Nikon Small World in Motion 2021 winning video shows the symbiotic relationship between termites and microscopic microfauna
Nikon Instruments Inc. today unveiled the winners of the 11th annual Nikon Small World in Motion Photomicrography Competition. This year’s first place prize was awarded to Fabian J. Weston for his visually stunning video of live microfauna in the gut of a termite. These microorganisms found in termites play the essential role of digesting plant-based cellulose such as wood. Whilst contributing to termite nutrition, their most important role is in carbon cycling. Fabian hopes that his video will bring greater public awareness to the essential role all Protists play in every ecosystem on Earth.
Fabian captured this video using a research microscope from the 1970s, utilizing polarized light. He aimed to visually illustrate the symbiotic relationship between termites and these particular protists, to help audiences better understand the unseen role they play in our natural world. Fabian meticulously created an environment with a pH, chemical composition and temperature suited to keep the symbionts alive. These symbionts are difficult to film due to their sensitivity to light and oxygen, and any slight changes to their environment can cause both the insect and the protists in its gut to perish.
The most challenging part of capturing this video was finding the right solution for the creatures themselves,” said Fabian. “I tried a lot of methods, even preparing my own saline solution. They’re very sensitive to oxygen, so I had to remove as much gas from the solution as possible. It was very tricky, and I had to work fast. The video you’re seeing is the result of months of trial and error, a lot of research and perseverance.”
Protists are a wide and highly diverse array of single-celled organisms, but those featured in the winning video have formed a relationship with termites to process the cellulose they eat and help them derive nutrition from it and cycle carbon back into the soil. “Protists, while largely unknown to the general public, are indeed the most abundant creatures on the planet,” said Fabian. “There is a significant gap in our understanding about these termite symbionts and how this unique evolutionary relationship developed with its host, making it well worth exploring and presenting.”
Fabian added, “The beautiful thing is that easy access to modern imaging and the internet has allowed those with an interest in microscopy to share their discoveries globally, across all boundaries of culture, language and age. The world is so small, and we can connect easily with anyone across the globe.” Fabian hopes that his video will spark greater interest in Protists, as well as inspiring and encouraging more young peoples interested in STEM subjects.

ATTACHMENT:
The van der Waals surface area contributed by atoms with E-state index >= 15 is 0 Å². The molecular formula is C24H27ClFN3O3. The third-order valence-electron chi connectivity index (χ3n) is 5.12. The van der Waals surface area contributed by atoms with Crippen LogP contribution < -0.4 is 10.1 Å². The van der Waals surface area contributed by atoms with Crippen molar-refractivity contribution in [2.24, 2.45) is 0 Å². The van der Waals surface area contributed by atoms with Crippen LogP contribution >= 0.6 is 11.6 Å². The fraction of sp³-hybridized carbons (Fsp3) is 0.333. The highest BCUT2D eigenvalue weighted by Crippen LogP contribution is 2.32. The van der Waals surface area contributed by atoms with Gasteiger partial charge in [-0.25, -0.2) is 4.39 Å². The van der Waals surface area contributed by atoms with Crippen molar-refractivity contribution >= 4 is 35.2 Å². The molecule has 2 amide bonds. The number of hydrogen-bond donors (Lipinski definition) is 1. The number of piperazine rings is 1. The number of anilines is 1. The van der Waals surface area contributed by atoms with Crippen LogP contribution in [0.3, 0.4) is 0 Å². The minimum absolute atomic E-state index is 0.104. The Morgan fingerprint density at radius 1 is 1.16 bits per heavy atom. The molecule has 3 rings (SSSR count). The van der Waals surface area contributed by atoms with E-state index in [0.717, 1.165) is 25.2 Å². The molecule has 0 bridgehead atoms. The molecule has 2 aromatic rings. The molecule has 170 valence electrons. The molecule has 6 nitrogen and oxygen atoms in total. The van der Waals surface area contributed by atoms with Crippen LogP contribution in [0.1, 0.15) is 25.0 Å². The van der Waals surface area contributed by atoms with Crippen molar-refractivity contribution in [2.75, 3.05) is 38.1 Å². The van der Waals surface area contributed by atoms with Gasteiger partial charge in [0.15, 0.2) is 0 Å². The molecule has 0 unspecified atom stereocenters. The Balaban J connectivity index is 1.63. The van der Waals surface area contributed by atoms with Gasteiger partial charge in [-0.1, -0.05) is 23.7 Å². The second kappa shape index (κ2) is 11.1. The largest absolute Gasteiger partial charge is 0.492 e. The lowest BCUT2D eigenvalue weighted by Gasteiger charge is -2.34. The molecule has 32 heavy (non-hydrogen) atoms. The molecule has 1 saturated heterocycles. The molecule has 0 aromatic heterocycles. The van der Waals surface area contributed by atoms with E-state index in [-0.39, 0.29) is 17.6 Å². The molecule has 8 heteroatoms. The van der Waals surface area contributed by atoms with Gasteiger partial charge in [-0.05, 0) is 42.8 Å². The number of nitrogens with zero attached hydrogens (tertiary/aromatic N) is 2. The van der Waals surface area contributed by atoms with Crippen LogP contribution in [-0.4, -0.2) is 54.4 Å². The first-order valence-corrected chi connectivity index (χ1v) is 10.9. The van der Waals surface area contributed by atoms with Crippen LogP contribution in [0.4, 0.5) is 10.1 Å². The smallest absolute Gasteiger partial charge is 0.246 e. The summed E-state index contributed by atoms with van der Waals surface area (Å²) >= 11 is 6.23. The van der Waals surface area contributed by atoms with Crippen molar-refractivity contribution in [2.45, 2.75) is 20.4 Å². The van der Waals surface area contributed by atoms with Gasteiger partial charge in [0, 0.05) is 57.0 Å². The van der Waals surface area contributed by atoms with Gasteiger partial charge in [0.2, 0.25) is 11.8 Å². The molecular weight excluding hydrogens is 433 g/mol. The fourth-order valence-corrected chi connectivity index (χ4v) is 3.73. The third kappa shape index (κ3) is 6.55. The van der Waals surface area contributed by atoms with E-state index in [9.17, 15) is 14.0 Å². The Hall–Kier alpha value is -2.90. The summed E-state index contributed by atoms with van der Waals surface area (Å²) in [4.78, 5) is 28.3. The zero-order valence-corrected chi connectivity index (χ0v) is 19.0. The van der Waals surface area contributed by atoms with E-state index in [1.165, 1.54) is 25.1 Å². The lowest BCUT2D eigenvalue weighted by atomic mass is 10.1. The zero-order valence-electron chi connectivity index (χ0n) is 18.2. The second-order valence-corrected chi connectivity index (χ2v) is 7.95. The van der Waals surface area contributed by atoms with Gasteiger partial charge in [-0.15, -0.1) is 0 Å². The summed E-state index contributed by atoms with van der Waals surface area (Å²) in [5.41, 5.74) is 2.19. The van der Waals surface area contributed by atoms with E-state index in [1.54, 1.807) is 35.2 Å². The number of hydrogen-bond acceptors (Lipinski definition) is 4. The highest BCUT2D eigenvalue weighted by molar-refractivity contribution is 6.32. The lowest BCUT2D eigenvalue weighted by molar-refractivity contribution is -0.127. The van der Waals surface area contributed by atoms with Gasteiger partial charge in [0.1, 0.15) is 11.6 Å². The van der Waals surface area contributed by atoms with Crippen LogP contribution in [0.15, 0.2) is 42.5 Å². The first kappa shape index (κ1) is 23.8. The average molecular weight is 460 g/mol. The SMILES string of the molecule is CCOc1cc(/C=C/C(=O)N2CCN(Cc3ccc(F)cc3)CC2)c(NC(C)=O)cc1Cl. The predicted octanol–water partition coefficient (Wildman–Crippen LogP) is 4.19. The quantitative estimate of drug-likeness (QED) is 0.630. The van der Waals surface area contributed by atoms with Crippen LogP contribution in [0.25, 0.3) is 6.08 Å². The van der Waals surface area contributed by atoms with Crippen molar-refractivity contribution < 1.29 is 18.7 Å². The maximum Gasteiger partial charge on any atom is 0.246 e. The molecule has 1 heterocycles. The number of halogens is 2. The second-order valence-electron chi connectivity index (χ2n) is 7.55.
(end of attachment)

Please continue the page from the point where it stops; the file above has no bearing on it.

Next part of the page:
“We’re living in an amazing time when we have the ability to capture and share high-quality scientific imagery,” said Eric Flem, Communications Manager, Nikon Instruments. “This year’s winning entry highlights the power that microscopy has to connect like-minded individuals, educate others using engaging visuals, and spread scientific knowledge to the general public”
Second place was awarded to Dr. Stephanie Hachey and Dr. Christopher Hughes for their time-lapsed fluorescence microscopy video of an engineered human micro-tumor forming and metastasizing. In order to capture this video, stromal cells and cancer cells were introduced into a microfluidic platform under dynamic flow conditions and placed into a customized CO2 and humidity-controlled chamber. The platform was imaged every 15 minutes for 10 consecutive days.
The 2021 judging panel included:
- Dr. Nsikan Akpan, Health and Science Editor at New York Public Radio
- Hank Green, Science Fiction Author and Internet Creator
- Robin Kazmier, Science Editor at PBS NOVA
- Dr. Alexa Mattheyses, Associate Professor of Cell, Developmental, and Integrative Biology at the University of Alabama, Birmingham
- Dr. Hesper Rego, Assistant Professor of Microbial Pathogenesis at the Yale School of Medicine
NIKON SMALL WORLD IN MOTION WINNERS
Fabian J. Weston
Protist Lab Films
Microfauna in a termite gut
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Dr. Stephanie Hachey & Dr. Christopher Hughes
University of California, Irvine
Department of Molecular Biology and Biochemistry
Irvine, California, USA
10-day time-lapse of an engineered human micro-tumor forming and metastasizing. Vessels (red) support the growing tumor (blue).
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Water flea (Daphnia pulex) giving birth to cubs
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Dr. Alexandre Dumoulin
University of Zurich
Department of Molecular Life Sciences
Commissural axons turning in an organized manner just after having crossed the midline of the central nervous system
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Dr. Sachie Kanatani & Dr. Photini Sinnis
Johns Hopkins Bloomberg School of Public Health
Department of Molecular Microbiology and Immunology
Baltimore, Maryland, USA
Infected mosquito salivating fluorescently-labeled malaria parasites
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